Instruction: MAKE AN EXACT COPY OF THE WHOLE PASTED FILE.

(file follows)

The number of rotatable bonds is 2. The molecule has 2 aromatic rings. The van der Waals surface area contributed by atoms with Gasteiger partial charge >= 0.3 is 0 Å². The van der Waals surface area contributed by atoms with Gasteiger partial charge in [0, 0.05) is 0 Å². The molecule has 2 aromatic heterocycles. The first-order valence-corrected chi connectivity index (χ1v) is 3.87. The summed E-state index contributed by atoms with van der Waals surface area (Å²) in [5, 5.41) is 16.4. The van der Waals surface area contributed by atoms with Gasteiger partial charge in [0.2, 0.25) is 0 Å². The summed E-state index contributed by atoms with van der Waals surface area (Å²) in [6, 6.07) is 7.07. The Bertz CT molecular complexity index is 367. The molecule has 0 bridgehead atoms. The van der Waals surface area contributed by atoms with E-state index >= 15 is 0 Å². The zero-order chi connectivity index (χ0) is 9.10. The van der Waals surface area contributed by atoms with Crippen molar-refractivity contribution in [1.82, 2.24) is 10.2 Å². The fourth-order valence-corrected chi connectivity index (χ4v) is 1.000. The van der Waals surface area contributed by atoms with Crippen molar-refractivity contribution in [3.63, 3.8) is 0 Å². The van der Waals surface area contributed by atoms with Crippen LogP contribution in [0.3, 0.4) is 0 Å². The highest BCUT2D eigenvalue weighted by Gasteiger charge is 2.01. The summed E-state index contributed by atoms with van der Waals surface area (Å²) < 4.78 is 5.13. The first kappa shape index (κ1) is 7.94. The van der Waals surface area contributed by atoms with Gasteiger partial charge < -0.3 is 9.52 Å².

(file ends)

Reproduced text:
The number of rotatable bonds is 2. The molecule has 2 aromatic rings. The van der Waals surface area contributed by atoms with Gasteiger partial charge >= 0.3 is 0 Å². The van der Waals surface area contributed by atoms with Gasteiger partial charge in [0, 0.05) is 0 Å². The molecule has 2 aromatic heterocycles. The first-order valence-corrected chi connectivity index (χ1v) is 3.87. The summed E-state index contributed by atoms with van der Waals surface area (Å²) in [5, 5.41) is 16.4. The van der Waals surface area contributed by atoms with Gasteiger partial charge in [0.2, 0.25) is 0 Å². The summed E-state index contributed by atoms with van der Waals surface area (Å²) in [6, 6.07) is 7.07. The Bertz CT molecular complexity index is 367. The molecule has 0 bridgehead atoms. The van der Waals surface area contributed by atoms with E-state index >= 15 is 0 Å². The zero-order chi connectivity index (χ0) is 9.10. The van der Waals surface area contributed by atoms with Crippen molar-refractivity contribution in [1.82, 2.24) is 10.2 Å². The fourth-order valence-corrected chi connectivity index (χ4v) is 1.000. The van der Waals surface area contributed by atoms with Crippen molar-refractivity contribution in [3.63, 3.8) is 0 Å². The van der Waals surface area contributed by atoms with Crippen LogP contribution in [0.3, 0.4) is 0 Å². The highest BCUT2D eigenvalue weighted by Gasteiger charge is 2.01. The summed E-state index contributed by atoms with van der Waals surface area (Å²) < 4.78 is 5.13. The first kappa shape index (κ1) is 7.94. The van der Waals surface area contributed by atoms with Gasteiger partial charge < -0.3 is 9.52 Å².